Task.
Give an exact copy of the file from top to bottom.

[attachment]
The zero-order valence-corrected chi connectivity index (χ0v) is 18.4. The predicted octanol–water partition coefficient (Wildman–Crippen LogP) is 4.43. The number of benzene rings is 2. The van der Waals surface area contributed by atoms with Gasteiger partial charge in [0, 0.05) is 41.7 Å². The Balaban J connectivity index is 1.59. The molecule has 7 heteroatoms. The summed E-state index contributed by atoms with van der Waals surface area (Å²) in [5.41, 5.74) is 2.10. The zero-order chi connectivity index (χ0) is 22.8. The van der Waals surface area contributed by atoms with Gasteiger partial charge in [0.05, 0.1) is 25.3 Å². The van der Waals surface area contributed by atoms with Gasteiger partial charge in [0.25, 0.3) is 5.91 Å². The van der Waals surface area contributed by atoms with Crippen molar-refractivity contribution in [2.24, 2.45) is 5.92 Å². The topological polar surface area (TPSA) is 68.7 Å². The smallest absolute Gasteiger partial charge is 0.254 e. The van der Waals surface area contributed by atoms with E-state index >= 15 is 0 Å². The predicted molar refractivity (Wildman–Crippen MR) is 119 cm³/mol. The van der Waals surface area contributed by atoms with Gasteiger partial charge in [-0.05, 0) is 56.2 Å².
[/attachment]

The zero-order valence-corrected chi connectivity index (χ0v) is 18.4. The predicted octanol–water partition coefficient (Wildman–Crippen LogP) is 4.43. The number of benzene rings is 2. The van der Waals surface area contributed by atoms with Gasteiger partial charge in [0, 0.05) is 41.7 Å². The Balaban J connectivity index is 1.59. The molecule has 7 heteroatoms. The summed E-state index contributed by atoms with van der Waals surface area (Å²) in [5.41, 5.74) is 2.10. The zero-order chi connectivity index (χ0) is 22.8. The van der Waals surface area contributed by atoms with Gasteiger partial charge in [0.05, 0.1) is 25.3 Å². The van der Waals surface area contributed by atoms with Gasteiger partial charge in [0.25, 0.3) is 5.91 Å². The van der Waals surface area contributed by atoms with Crippen molar-refractivity contribution in [2.24, 2.45) is 5.92 Å². The topological polar surface area (TPSA) is 68.7 Å². The smallest absolute Gasteiger partial charge is 0.254 e. The van der Waals surface area contributed by atoms with E-state index >= 15 is 0 Å². The predicted molar refractivity (Wildman–Crippen MR) is 119 cm³/mol. The van der Waals surface area contributed by atoms with Gasteiger partial charge in [-0.05, 0) is 56.2 Å².